Alfred Ridley Bax (1844 – 1918) who was a barrister and antiquarian recorded the monumental inscriptions of St. Peter’s Church in Newdigate in 1883. They can be found in ‘Extracts from the Epitaphs of Surrey, being inscriptions from the churches and especially the churchyards of the County – A. Ridley Bax Volume 2, Newdigate pp. 360-381’.
During 1978 and 1979 Jean Shelley and friends recorded and Mrs. Joan Rivers typed up the inscriptions as they found them.
Jane Lilley, Maggie Ashworth, John Callcut and other volunteers completed a further survey in 2020.
All three surveys can be seen in three columns. The first is from 1883, the second from 1978/9 and the third is from 2020. Inscriptions have disappeared and others have faded but the effect of decades of weathering can be readily seen. Many graves have simply vanished or have been replaced.
All the gravestones have been numbered and by using the index and map they can be easily located. All the graves that had gone in the 95 years between the first two surveys have been recorded under section X. Graves that had disappeared between the second and third surveys are just shown as blank in the third column.
In his survey, Ridley Bax marked the memorials as either ‘rail’ or ‘headstone’. During much of the nineteenth century Newdigate was a very poor parish and often wooden rails were used as markers rather than a more expensive headstone. These of course had a limited life and by the time of the second survey they had all gone. Many graves were probably always unmarked. Also, many headstones to the west of the church were either removed or laid flat on the ground. These two pictures clearly illustrate this.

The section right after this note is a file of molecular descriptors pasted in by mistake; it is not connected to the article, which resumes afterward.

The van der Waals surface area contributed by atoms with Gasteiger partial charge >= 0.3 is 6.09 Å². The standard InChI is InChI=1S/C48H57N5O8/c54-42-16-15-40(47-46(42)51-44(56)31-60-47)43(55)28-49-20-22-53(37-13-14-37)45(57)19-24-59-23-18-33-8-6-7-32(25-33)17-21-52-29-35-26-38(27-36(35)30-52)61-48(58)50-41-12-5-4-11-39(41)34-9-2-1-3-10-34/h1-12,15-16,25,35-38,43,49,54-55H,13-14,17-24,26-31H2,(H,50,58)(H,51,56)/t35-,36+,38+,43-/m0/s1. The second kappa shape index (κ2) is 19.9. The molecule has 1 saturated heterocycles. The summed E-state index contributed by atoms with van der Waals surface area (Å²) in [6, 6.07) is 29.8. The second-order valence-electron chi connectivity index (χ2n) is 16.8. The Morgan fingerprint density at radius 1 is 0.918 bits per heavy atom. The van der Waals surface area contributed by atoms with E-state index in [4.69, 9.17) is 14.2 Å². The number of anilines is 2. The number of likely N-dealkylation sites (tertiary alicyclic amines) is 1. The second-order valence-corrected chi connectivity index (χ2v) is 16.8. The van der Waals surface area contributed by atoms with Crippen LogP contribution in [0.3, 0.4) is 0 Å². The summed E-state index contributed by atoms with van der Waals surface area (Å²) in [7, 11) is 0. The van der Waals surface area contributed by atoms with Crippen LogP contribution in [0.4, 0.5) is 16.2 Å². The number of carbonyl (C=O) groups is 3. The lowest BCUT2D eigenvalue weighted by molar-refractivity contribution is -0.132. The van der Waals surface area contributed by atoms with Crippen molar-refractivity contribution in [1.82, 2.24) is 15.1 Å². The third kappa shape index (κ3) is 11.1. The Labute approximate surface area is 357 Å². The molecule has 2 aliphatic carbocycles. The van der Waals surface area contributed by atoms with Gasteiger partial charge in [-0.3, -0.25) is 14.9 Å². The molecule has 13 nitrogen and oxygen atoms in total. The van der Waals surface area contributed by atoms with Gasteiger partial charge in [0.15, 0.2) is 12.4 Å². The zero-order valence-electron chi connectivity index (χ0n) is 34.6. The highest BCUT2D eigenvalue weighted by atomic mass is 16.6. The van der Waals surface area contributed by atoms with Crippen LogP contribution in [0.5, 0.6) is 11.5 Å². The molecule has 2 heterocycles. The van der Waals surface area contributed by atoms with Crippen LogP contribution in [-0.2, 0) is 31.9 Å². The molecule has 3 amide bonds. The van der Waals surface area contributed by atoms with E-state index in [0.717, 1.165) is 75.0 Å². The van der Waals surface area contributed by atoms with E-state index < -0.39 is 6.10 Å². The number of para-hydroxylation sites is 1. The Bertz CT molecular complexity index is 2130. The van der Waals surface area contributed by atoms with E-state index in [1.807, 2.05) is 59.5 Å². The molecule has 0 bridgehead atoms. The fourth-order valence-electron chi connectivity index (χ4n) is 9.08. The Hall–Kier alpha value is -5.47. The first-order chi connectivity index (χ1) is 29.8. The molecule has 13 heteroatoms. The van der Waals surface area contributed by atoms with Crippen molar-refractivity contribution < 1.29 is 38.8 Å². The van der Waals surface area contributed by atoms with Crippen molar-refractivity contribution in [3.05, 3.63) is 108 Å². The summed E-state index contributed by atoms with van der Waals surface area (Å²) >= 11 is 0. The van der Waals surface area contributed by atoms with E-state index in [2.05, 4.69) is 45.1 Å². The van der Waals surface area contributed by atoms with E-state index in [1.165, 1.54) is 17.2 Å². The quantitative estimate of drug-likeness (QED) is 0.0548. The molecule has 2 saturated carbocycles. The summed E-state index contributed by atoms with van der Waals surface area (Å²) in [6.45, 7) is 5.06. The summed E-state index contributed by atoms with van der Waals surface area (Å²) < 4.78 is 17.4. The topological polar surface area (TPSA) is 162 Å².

All the memorials inside the church have been recorded under section Z and the war memorial under section W.
Copies of this record have been lodged in St. Peter’s Church, the Surrey History Centre, the Society of Genealogists and the British Association for Local History.
© Newdigate Local History Society – 2020
Click below for map of the churchyard.
© Newdigate Local History Society – 2019